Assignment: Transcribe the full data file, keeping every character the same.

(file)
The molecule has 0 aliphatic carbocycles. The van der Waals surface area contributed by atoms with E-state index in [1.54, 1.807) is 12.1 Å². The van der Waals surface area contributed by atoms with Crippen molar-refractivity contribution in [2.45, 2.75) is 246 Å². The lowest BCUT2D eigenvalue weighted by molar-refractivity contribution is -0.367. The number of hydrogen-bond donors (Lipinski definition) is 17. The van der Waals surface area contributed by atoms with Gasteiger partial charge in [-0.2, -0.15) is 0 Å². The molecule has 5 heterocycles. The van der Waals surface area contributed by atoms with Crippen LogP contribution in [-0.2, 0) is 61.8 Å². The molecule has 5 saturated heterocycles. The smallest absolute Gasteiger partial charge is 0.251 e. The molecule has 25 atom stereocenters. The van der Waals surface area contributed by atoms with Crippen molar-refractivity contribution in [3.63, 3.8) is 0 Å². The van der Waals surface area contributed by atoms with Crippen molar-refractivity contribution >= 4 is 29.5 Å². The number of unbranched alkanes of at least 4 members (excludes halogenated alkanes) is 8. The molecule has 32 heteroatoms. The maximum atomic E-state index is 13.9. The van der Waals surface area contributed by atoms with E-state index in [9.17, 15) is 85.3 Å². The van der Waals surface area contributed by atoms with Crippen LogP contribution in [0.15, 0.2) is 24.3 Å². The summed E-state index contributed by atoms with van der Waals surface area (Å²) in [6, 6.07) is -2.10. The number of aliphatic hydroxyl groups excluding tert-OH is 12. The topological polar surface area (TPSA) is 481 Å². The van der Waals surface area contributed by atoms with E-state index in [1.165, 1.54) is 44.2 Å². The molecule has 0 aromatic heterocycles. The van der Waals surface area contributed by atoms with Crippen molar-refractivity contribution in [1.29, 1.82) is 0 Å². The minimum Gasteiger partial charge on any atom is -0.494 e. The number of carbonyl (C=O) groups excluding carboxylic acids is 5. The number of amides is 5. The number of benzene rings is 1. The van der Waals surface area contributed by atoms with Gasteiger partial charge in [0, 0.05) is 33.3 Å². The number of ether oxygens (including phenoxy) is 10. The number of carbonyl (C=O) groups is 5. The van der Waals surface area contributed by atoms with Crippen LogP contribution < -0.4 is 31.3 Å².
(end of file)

The molecule has 0 aliphatic carbocycles. The van der Waals surface area contributed by atoms with E-state index in [1.54, 1.807) is 12.1 Å². The van der Waals surface area contributed by atoms with Crippen molar-refractivity contribution in [2.45, 2.75) is 246 Å². The lowest BCUT2D eigenvalue weighted by molar-refractivity contribution is -0.367. The number of hydrogen-bond donors (Lipinski definition) is 17. The van der Waals surface area contributed by atoms with Gasteiger partial charge in [-0.2, -0.15) is 0 Å². The molecule has 5 heterocycles. The van der Waals surface area contributed by atoms with Crippen LogP contribution in [-0.2, 0) is 61.8 Å². The molecule has 5 saturated heterocycles. The smallest absolute Gasteiger partial charge is 0.251 e. The molecule has 25 atom stereocenters. The van der Waals surface area contributed by atoms with Crippen molar-refractivity contribution in [3.63, 3.8) is 0 Å². The van der Waals surface area contributed by atoms with Crippen molar-refractivity contribution >= 4 is 29.5 Å². The number of unbranched alkanes of at least 4 members (excludes halogenated alkanes) is 8. The molecule has 32 heteroatoms. The maximum atomic E-state index is 13.9. The van der Waals surface area contributed by atoms with E-state index in [9.17, 15) is 85.3 Å². The van der Waals surface area contributed by atoms with Crippen LogP contribution in [0.15, 0.2) is 24.3 Å². The summed E-state index contributed by atoms with van der Waals surface area (Å²) in [6, 6.07) is -2.10. The number of aliphatic hydroxyl groups excluding tert-OH is 12. The topological polar surface area (TPSA) is 481 Å². The van der Waals surface area contributed by atoms with E-state index in [1.165, 1.54) is 44.2 Å². The molecule has 0 aromatic heterocycles. The van der Waals surface area contributed by atoms with Crippen molar-refractivity contribution in [1.29, 1.82) is 0 Å². The minimum Gasteiger partial charge on any atom is -0.494 e. The number of carbonyl (C=O) groups excluding carboxylic acids is 5. The number of amides is 5. The number of benzene rings is 1. The van der Waals surface area contributed by atoms with Gasteiger partial charge in [0, 0.05) is 33.3 Å². The number of ether oxygens (including phenoxy) is 10. The number of carbonyl (C=O) groups is 5. The van der Waals surface area contributed by atoms with Crippen LogP contribution < -0.4 is 31.3 Å².